Franceria Moore attended a high school in North Carolina equally split between Black and White students. After a racial incident divided her classmates, she helped form a student race relations committee that brought in trainers to facilitate discussions and started a Break the Barrier Day that encouraged students to eat lunch in the cafeteria with people they didn’t know.
“I think I recognized then that people listened to me—that they saw me as a leader—but I didn’t embrace it or know what to do with it. I cared tremendously about social and racial equality but it didn’t seem like other people my age cared. I felt like the odd man out.”
Then she attended a Freedom Schools training and thought, “Wow! I’m not alone! Other people care about these things too and they’re not all 40 years old.” From then on, Franceria embraced servant leadership—so much so that she’d rather be out in the community talking to people or mentoring a teenager than doing anything else on a Saturday night.
Her first Freedom Schools experience—in 2006 after her freshman year at the University of Houston—was with Katrina refuge children in Baton Rouge. Another intern, emotionally devastated by the storm, quit and Franceria taught her classes as well as her own. She had one student who lost it every time it rained.
By this time, her parents had divorced. Her mother drove a school bus for 12 years while getting an associate’s degree, bachelor’s degree and then a master’s degree in educational counseling. With her mother as a role model, Franceria left Houston and began studying education at the Baton Rouge Community College, working to pay her way. She taught in a Freedom School every summer and became an Ella Baker Trainer. This taught her “how to teach, how to present yourself as a young person to be taken seriously, how to be a person of integrity.”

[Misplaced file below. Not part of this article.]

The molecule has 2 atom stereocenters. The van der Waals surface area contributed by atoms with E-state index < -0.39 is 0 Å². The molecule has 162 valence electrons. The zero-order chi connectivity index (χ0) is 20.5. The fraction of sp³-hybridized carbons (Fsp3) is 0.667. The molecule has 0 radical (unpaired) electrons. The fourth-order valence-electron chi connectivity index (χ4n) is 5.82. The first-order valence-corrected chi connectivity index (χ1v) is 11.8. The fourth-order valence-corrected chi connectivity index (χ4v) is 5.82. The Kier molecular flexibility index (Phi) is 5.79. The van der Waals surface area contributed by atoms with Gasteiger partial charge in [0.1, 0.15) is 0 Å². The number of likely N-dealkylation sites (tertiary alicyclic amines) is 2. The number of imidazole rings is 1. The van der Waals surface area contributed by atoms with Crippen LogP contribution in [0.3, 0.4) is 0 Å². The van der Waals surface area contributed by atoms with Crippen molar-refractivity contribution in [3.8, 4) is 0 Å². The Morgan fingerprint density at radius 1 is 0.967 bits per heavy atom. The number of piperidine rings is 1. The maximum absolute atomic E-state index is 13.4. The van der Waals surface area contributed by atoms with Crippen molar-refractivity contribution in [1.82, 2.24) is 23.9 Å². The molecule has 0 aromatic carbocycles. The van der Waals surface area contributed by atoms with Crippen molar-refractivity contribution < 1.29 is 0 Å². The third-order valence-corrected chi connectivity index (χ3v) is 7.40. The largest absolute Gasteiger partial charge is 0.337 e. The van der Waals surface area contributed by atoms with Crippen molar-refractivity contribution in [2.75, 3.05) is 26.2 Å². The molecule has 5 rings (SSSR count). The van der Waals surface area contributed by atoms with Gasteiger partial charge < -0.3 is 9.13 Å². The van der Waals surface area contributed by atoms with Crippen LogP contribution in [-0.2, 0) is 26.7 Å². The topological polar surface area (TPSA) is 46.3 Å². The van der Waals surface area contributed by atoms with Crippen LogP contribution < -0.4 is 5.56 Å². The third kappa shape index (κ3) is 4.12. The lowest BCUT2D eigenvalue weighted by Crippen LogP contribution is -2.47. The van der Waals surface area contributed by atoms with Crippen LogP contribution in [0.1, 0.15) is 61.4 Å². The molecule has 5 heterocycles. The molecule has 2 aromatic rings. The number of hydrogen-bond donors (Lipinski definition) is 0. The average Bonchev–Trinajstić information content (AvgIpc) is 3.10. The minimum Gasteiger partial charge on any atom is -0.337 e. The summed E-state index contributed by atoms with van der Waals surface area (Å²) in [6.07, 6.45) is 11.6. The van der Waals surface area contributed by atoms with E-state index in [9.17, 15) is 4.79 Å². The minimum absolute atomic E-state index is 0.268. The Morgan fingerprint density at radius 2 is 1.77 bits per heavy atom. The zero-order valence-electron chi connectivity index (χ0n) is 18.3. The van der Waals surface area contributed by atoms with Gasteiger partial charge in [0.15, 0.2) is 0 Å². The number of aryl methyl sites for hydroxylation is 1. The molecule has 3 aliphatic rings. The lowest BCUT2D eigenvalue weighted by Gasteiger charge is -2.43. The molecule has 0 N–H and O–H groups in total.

She worked as a paraprofessional in the school system, giving workshops on life skills in the GED program. In one exercise, she wrote on a flip chart 20, 30, 40, 50 and asked the students what they saw themselves doing at those ages. One boy, 16, wrote, “I don’t see myself” at every age. Not long after that, he stole a car, ran into a pole, and killed himself and two others. “He had no hope. That kept me up at night.”
Franceria became project director of the Freedom School in Baton Rouge run by the Desire Ministry and director of its after school program. In 2010, it shifted from providing services to supporting other nonprofits. “We heard you wanted to start your own nonprofit,” the director told her, and offered to help.
Her organization, iHope, runs a Freedom School in the summer, an after-school program called “Think Tank” and a mentoring program. Franceria, now 27, says she always has in mind, “returning the investment CDF made in me.”